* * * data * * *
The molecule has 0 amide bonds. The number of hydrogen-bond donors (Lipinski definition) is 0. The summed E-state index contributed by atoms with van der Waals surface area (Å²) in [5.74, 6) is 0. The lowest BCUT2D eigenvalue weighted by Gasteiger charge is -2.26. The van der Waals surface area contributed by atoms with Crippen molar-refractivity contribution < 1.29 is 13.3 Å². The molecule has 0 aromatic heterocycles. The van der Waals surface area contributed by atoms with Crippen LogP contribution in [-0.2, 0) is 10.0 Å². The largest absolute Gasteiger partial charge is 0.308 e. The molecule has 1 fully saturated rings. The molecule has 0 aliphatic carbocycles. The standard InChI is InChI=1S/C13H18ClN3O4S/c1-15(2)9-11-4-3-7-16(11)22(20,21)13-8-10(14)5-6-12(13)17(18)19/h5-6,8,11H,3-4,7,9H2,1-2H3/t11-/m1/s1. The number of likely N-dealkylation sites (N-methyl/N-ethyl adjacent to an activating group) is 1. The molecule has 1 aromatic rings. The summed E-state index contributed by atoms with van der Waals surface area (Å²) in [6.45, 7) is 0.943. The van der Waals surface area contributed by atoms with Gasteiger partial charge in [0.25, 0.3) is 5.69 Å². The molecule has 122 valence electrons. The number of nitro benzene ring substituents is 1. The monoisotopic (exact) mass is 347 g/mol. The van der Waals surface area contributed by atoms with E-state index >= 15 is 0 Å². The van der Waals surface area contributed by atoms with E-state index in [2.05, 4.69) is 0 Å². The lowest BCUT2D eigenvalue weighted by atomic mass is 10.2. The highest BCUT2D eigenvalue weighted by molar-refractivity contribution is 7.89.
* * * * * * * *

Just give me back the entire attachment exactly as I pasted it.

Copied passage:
The molecule has 0 amide bonds. The number of hydrogen-bond donors (Lipinski definition) is 0. The summed E-state index contributed by atoms with van der Waals surface area (Å²) in [5.74, 6) is 0. The lowest BCUT2D eigenvalue weighted by Gasteiger charge is -2.26. The van der Waals surface area contributed by atoms with Crippen molar-refractivity contribution < 1.29 is 13.3 Å². The molecule has 0 aromatic heterocycles. The van der Waals surface area contributed by atoms with Crippen LogP contribution in [-0.2, 0) is 10.0 Å². The largest absolute Gasteiger partial charge is 0.308 e. The molecule has 1 fully saturated rings. The molecule has 0 aliphatic carbocycles. The standard InChI is InChI=1S/C13H18ClN3O4S/c1-15(2)9-11-4-3-7-16(11)22(20,21)13-8-10(14)5-6-12(13)17(18)19/h5-6,8,11H,3-4,7,9H2,1-2H3/t11-/m1/s1. The number of likely N-dealkylation sites (N-methyl/N-ethyl adjacent to an activating group) is 1. The molecule has 1 aromatic rings. The summed E-state index contributed by atoms with van der Waals surface area (Å²) in [6.45, 7) is 0.943. The van der Waals surface area contributed by atoms with Gasteiger partial charge in [0.25, 0.3) is 5.69 Å². The molecule has 122 valence electrons. The number of nitro benzene ring substituents is 1. The monoisotopic (exact) mass is 347 g/mol. The van der Waals surface area contributed by atoms with E-state index >= 15 is 0 Å². The van der Waals surface area contributed by atoms with E-state index in [2.05, 4.69) is 0 Å². The lowest BCUT2D eigenvalue weighted by atomic mass is 10.2. The highest BCUT2D eigenvalue weighted by molar-refractivity contribution is 7.89.